A real strength of the play is its video and audio projections of the characters’ circumscribed interests. Jess loves anime, and when we see her in her dormitory room, an anime character is projected onto a large banner that extends from the stage to the ceiling. By flooding our field of view, the banner powerfully illustrates the importance of anime in Jess’ world.

Lali adores sifting rice through her fingers and watching the grains drop onto the floor. In the play, the audience watches rice falling on large black screens, accompanied by soft music. This special effect cleverly shows the calming effects that falling rice has for Lali.

Moose loves water and jellyfish. In another beautiful scene, the stage is dark except for a softly lit, giant jellyfish made of fabric suspended above the stage, as Moose smiles and laughs, delighting in this world.

The audience experiences how disagreeable certain sounds can be for individuals with autism. Dan cannot tolerate snoring. We hear a screeching, loud, unpleasant sound that may be akin to what Dan hears, and we ‘see’ the snoring with green and white bubbles on a screen moving in synchrony with his girlfriend’s breath. When Moose runs away from his home, we hear blaring sirens, car horns and people yelling, showing us the sensory challenges people with autism may experience on city streets.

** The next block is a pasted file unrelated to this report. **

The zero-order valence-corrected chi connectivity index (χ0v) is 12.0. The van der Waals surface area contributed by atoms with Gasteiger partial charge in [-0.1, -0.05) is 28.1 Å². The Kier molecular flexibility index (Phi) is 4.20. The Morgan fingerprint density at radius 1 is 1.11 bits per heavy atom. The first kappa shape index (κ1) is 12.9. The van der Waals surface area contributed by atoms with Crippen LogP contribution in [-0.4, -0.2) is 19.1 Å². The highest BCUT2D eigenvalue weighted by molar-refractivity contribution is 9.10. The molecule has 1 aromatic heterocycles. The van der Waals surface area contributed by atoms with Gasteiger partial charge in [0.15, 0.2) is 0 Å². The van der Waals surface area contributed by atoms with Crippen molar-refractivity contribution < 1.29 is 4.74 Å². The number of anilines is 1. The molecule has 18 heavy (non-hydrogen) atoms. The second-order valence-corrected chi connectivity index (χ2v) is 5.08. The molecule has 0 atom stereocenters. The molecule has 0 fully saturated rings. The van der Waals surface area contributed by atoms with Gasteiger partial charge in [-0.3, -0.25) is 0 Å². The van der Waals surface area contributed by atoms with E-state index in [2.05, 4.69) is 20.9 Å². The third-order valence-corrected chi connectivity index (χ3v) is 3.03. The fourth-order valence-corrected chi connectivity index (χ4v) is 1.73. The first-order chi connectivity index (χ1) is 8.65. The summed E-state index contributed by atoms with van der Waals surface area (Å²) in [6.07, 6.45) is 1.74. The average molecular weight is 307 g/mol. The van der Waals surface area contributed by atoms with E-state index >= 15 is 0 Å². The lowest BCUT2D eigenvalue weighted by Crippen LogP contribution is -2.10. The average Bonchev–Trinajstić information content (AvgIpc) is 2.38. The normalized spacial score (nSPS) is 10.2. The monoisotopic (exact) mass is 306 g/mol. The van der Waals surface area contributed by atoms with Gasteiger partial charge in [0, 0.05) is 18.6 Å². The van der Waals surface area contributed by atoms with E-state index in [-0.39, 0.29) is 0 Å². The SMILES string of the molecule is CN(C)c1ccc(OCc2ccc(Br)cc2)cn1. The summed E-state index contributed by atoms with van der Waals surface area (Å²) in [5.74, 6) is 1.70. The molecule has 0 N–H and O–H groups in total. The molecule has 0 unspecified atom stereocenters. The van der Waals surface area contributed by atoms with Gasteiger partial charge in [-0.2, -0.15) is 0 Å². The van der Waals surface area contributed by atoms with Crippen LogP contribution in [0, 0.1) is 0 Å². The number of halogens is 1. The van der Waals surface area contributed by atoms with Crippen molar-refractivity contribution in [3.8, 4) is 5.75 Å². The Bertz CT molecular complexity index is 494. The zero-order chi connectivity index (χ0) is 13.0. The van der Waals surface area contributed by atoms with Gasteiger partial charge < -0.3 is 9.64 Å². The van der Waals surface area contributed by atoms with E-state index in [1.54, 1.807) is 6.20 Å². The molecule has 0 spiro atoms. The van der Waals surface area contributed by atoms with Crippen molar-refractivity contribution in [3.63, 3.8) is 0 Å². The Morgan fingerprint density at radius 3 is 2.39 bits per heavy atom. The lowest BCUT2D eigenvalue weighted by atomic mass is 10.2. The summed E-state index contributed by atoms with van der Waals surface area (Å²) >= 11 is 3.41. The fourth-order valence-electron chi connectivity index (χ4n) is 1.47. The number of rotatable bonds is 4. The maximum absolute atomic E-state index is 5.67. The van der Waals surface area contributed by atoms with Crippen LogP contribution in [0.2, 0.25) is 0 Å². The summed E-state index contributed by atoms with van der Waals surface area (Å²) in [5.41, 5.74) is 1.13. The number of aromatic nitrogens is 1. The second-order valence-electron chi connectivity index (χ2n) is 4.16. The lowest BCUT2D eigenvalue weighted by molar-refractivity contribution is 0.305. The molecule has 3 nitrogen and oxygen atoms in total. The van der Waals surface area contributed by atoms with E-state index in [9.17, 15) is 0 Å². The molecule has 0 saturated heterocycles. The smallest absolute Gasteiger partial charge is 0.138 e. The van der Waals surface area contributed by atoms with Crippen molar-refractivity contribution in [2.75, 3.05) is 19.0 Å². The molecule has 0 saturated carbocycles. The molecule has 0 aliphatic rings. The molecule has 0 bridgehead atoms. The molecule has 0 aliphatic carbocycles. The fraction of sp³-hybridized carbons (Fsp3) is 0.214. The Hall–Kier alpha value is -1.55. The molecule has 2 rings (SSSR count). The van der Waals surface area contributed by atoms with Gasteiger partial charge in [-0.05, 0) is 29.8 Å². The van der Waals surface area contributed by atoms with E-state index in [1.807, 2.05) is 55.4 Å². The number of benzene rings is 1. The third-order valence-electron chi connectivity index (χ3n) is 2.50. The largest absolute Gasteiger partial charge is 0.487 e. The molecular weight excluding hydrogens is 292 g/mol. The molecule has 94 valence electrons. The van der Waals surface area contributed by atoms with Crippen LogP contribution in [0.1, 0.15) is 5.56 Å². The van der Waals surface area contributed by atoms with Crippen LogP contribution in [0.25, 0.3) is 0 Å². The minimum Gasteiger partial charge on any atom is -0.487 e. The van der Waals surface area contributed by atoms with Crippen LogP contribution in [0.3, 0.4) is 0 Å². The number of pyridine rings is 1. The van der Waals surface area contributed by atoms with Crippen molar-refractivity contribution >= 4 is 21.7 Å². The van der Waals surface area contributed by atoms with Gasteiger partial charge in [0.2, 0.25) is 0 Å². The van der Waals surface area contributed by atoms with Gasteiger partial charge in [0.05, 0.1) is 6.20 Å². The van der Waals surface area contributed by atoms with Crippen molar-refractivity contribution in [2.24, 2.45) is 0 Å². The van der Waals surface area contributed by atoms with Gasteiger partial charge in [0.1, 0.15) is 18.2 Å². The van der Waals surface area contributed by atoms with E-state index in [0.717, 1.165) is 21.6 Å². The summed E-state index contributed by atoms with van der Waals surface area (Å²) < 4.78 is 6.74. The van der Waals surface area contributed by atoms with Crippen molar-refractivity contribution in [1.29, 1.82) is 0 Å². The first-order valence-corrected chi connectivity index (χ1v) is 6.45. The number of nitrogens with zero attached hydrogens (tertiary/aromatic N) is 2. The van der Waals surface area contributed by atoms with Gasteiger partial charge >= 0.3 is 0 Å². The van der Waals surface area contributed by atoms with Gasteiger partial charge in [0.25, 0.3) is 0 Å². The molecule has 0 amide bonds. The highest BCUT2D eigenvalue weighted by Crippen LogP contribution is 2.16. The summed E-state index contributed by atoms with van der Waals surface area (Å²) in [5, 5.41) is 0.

Jess, a college student, provides a window into how individuals on the spectrum navigate friendships. We watch Jess struggle with responding to Alex, a boy in her neuroscience class, when he asks her to tutor him and then makes it obvious that he wants a relationship. During a tutoring session, Jess rattles off facts about neurons, neurotransmitters and brain areas. But when Alex asks her personal questions, she falls silent. She quickly picks up a model of a brain and resumes her neuroscience tutorial, suggesting that her understanding of her brain is literal.